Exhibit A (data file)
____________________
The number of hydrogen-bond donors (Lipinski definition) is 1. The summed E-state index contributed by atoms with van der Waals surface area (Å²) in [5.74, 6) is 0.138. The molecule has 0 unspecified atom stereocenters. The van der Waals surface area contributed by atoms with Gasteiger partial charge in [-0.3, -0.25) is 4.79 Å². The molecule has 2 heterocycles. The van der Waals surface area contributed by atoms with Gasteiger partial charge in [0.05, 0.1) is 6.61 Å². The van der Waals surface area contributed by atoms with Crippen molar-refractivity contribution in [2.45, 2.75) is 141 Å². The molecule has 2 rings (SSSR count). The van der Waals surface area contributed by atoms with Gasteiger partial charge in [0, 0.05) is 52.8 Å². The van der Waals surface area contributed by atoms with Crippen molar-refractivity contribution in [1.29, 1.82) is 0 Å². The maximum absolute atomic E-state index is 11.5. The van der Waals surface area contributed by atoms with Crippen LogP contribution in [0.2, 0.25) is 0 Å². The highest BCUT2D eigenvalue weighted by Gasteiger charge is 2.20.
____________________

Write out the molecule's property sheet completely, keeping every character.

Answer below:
The number of hydrogen-bond donors (Lipinski definition) is 1. The summed E-state index contributed by atoms with van der Waals surface area (Å²) in [5.74, 6) is 0.138. The molecule has 0 unspecified atom stereocenters. The van der Waals surface area contributed by atoms with Gasteiger partial charge in [-0.3, -0.25) is 4.79 Å². The molecule has 2 heterocycles. The van der Waals surface area contributed by atoms with Gasteiger partial charge in [0.05, 0.1) is 6.61 Å². The van der Waals surface area contributed by atoms with Crippen molar-refractivity contribution in [2.45, 2.75) is 141 Å². The molecule has 2 rings (SSSR count). The van der Waals surface area contributed by atoms with Gasteiger partial charge in [0, 0.05) is 52.8 Å². The van der Waals surface area contributed by atoms with Crippen molar-refractivity contribution in [1.29, 1.82) is 0 Å². The maximum absolute atomic E-state index is 11.5. The van der Waals surface area contributed by atoms with Crippen LogP contribution in [0.2, 0.25) is 0 Å². The highest BCUT2D eigenvalue weighted by Gasteiger charge is 2.20.